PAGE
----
Cassini captures Saturn’s mega-storm

It has been a turbulent 200 days on Saturn and NASA’s Cassini spacecraft has captured it all on camera revealing brand new images and animations that chronicle the development and evolution of the greatest and longest lasting storm to hit the planet in more than a century.

A false-colour mosaic from NASAs Cassini spacecraft illustrating the tail of Saturn's gigantic storm. Image: NASA/JPL-Caltech/Space Science Institute.
A false-colour mosaic from NASAs Cassini spacecraft illustrating the tail of Saturn's gigantic storm. (NASA/JPL-Caltech/Space Science Institute)

“The storm is created when the internal heat from the planet is stored up as water vapour at the base of the clouds,” says Andrew Ingersoll, a Cassini imaging team member at the California Institute of Technology in Pasadena, California. “For some reason that we don’t understand, this heat is released in giant episodes, which occur every 20-30 years. The heat is released when the water vapour condenses as in a terrestrial thunderstorm but much more energetically. We know this because we detect copious amounts of radio emissions from lightning in the storm – 1,000 times as intense as terrestrial lightning.”

Monthly observations returned by Cassini show the storm beginning to make its presence known on 5th December 2010 through the disturbance of a tiny spot, soon noticed by amateur astronomers, that grew into a storm so large that it entirely encircled the planet by late January 2011, as illustrated a few snapshots later.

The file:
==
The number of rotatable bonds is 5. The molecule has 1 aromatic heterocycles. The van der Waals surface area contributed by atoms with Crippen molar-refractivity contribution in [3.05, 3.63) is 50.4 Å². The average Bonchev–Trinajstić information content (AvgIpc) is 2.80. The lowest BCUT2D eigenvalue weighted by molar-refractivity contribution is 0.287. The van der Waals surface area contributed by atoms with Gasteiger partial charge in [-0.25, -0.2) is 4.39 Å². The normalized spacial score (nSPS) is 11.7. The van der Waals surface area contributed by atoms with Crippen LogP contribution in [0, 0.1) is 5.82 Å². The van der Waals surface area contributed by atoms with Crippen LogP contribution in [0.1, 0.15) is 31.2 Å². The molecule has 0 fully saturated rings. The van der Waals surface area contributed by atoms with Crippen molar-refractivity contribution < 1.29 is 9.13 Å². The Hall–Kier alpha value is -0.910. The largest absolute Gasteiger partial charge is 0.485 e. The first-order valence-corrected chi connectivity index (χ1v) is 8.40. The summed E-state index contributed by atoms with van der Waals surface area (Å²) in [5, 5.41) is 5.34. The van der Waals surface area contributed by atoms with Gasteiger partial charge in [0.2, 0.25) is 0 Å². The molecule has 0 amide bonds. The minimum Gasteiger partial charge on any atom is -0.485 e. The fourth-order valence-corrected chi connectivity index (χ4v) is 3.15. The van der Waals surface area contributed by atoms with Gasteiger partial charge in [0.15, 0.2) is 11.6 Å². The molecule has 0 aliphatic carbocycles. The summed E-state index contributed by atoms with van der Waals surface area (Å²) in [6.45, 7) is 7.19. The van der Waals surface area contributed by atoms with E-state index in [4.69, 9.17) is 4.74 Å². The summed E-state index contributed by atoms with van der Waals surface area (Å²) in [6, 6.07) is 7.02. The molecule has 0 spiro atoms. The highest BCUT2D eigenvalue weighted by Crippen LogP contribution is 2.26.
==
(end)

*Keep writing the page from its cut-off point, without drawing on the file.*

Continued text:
“This is only the sixth planet-encircling storm in modern times,” says Ingersoll. “The first was in 1876. The latitudes were 8, 36, 5, 58, 12 and 34 degrees and all in the northern hemisphere. On the other hand there is a 1 in 32 chance that they would all be in one hemisphere, so it could be a coincidence.”

Originally, the storm appeared at around 35 degrees north latitude on the gas giant before ringing the planet, covering approximately 2 billion square miles. Extending in a north-south direction for approximately 9,000 miles, the melee of angry rumbles and gusty winds is not only the largest and longest storm to ever be observed on the planet by an interplanetary spacecraft, but has topped the records as the greatest storm to have ever been witnessed on the usually bland visible surface, beating previous record holder, the 1903 outburst which clung to the atmosphere for 150 days.

“The change [in Saturn’s appearance] is definitely drastic! It affected one fifth of the northern hemisphere of Saturn,” says Kunio Sayanagi, a Cassini imaging team associate and planetary scientist at the University of California, Los Angeles. “From the storm clouds expansion rate [when it was growing, the storm was expanding at about 100 square miles per second!], we calculated how much mass must have been moving. We figured out that it was moving so much mass that it would displace an equivalent of the entire atmosphere of Earth in 150 days – so it was truly a huge event.”